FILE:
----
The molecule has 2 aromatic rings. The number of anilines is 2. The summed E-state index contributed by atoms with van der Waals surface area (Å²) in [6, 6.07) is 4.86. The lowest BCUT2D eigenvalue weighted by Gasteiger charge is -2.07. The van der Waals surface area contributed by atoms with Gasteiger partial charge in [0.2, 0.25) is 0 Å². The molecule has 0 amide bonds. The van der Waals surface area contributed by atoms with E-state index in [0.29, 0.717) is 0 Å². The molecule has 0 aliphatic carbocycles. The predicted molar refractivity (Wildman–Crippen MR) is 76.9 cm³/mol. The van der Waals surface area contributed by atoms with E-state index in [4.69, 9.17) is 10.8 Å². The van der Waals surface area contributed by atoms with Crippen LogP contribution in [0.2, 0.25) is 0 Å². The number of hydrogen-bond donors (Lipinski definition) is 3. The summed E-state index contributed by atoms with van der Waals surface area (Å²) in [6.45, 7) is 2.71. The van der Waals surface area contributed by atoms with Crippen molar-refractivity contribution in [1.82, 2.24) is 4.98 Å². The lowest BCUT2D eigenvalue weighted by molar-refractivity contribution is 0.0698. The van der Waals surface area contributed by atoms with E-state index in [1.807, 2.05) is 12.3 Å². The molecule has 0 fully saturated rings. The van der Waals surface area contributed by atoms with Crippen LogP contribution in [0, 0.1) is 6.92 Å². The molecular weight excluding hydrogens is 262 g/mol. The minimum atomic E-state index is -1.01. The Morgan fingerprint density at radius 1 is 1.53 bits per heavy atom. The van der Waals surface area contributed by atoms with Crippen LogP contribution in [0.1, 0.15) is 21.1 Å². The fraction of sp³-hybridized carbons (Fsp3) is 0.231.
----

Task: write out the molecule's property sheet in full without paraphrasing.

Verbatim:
The molecule has 2 aromatic rings. The number of anilines is 2. The summed E-state index contributed by atoms with van der Waals surface area (Å²) in [6, 6.07) is 4.86. The lowest BCUT2D eigenvalue weighted by Gasteiger charge is -2.07. The van der Waals surface area contributed by atoms with Gasteiger partial charge in [0.2, 0.25) is 0 Å². The molecule has 0 amide bonds. The van der Waals surface area contributed by atoms with E-state index in [0.29, 0.717) is 0 Å². The molecule has 0 aliphatic carbocycles. The predicted molar refractivity (Wildman–Crippen MR) is 76.9 cm³/mol. The van der Waals surface area contributed by atoms with E-state index in [4.69, 9.17) is 10.8 Å². The van der Waals surface area contributed by atoms with Crippen LogP contribution in [0.2, 0.25) is 0 Å². The number of hydrogen-bond donors (Lipinski definition) is 3. The summed E-state index contributed by atoms with van der Waals surface area (Å²) in [6.45, 7) is 2.71. The van der Waals surface area contributed by atoms with Crippen molar-refractivity contribution in [1.82, 2.24) is 4.98 Å². The lowest BCUT2D eigenvalue weighted by molar-refractivity contribution is 0.0698. The van der Waals surface area contributed by atoms with E-state index in [1.807, 2.05) is 12.3 Å². The molecule has 0 fully saturated rings. The van der Waals surface area contributed by atoms with Crippen LogP contribution in [0, 0.1) is 6.92 Å². The molecular weight excluding hydrogens is 262 g/mol. The minimum atomic E-state index is -1.01. The Morgan fingerprint density at radius 1 is 1.53 bits per heavy atom. The van der Waals surface area contributed by atoms with Crippen LogP contribution in [0.1, 0.15) is 21.1 Å². The fraction of sp³-hybridized carbons (Fsp3) is 0.231.